Given one solution to a DE, we can find another solution that is linearly independent using a technique
refered to as **Reduction of Order**. The idea is to find a function \( v(t) \) such that the second
solution is \( y_2 = v(t)y_1 \).

Consider a second-order homogenous differential equation in standard form:

\( y^{''} + P(t)y^{'} + Q(t)y = 0 \)

We can substitute \( y_2 \) along with its first and second derivatives (using chain rule) to obtain:

\( y_1 v^{''} + (2y_1^{'} + P(t) y_1)v^{'} + (y_1^{''} + P(t)y_1^{'} + Q(t)y_1)v = 0 \)

Notice that the coefficient on \(v\) is just the original DE which is equal to 0. The equation becomes:

\( y_1 v^{''} + (2y_1^{'} + P(t) y_1)v^{'} = 0 \)

If we make the substitution \( u = v^{'} \) we obtain a first order DE that can be solved using an integration factor or simply by integrating if it is separable.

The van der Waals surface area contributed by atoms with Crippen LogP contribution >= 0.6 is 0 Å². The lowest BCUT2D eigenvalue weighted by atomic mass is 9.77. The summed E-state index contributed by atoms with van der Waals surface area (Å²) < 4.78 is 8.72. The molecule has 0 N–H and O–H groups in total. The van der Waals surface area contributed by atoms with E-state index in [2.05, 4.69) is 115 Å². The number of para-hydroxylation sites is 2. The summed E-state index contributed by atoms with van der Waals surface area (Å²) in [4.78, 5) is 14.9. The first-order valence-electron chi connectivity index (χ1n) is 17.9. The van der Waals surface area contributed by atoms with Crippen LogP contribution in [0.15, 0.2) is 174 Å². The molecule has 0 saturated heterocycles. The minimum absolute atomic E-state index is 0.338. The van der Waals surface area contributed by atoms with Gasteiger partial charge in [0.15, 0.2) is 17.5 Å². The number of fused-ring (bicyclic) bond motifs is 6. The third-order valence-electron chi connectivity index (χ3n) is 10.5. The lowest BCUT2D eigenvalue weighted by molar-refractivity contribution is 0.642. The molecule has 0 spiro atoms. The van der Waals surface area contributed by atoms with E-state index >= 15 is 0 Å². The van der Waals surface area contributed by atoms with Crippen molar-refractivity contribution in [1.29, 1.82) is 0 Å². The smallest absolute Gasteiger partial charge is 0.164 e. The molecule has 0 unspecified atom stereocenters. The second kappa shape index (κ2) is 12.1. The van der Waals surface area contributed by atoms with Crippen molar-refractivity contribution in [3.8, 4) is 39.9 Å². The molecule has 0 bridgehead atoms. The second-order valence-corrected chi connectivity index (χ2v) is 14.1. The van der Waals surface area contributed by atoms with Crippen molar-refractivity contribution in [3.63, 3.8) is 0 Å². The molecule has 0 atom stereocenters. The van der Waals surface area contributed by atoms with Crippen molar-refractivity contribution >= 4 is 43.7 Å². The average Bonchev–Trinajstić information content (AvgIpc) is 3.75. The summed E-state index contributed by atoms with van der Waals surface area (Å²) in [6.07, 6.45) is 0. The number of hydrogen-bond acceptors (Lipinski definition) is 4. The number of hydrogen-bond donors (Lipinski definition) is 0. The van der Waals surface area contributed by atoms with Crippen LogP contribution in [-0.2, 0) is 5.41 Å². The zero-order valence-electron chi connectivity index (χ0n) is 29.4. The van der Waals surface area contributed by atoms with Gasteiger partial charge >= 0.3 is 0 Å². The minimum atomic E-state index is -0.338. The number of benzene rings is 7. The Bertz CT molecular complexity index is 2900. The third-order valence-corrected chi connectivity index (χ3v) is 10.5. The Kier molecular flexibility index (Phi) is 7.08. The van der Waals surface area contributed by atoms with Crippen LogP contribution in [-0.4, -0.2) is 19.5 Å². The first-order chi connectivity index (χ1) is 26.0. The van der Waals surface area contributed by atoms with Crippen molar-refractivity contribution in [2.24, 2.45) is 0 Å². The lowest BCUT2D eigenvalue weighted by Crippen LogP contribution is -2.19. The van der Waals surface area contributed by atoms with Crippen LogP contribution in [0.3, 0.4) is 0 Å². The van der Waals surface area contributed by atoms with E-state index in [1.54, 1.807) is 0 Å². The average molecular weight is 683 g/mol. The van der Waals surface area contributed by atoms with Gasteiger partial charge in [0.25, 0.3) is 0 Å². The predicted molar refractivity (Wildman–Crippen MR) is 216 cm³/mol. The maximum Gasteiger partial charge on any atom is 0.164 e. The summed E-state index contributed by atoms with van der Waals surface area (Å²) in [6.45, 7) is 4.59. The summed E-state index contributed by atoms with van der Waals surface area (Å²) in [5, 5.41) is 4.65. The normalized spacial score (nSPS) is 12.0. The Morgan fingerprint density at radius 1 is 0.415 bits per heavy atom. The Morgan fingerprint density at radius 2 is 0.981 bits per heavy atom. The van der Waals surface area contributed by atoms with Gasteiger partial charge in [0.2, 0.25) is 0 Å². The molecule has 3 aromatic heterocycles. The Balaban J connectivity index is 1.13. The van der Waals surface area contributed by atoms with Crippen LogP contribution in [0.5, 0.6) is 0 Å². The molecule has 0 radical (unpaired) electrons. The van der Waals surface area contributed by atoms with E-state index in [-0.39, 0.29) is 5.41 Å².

\( y_1 u^{'} + (2y_1^{'} + P(t) y_1) u = 0 \)

Once we solve for \( u(t) \), we can integrate to solve for \( v(t) \). The second, linearly independent solution to the DE is \( y_2 = u(t)y_1 \).

The steps to obtain the function \(v(t)\) are:

- Write the equation in standard form \( \cfrac{d^2y}{dt^2} + P(t) \cfrac{dy}{dt} + Q(t)y = 0\).
- Find the factor \( e^ {-\int P(t) dt} \).
- Find the factor \( \cfrac{e^ {-\int P(t) dt}} {y_1(t)^2} \).
- Solve \( v(t) = \int {\cfrac{e^ {-\int P(t)dt}} {y_1(t)^2}}dt \).
- The second solution is \( y_2 = v(t)y_1 \)
- The general solution is \( y = c_1y_1 + c_2y_2 \)

Determine a second solution to the DE \( 2t^2y^{''} +ty^{'} - 3y = 0\) given \(y_1 = t^{3/2}\) is a solution.

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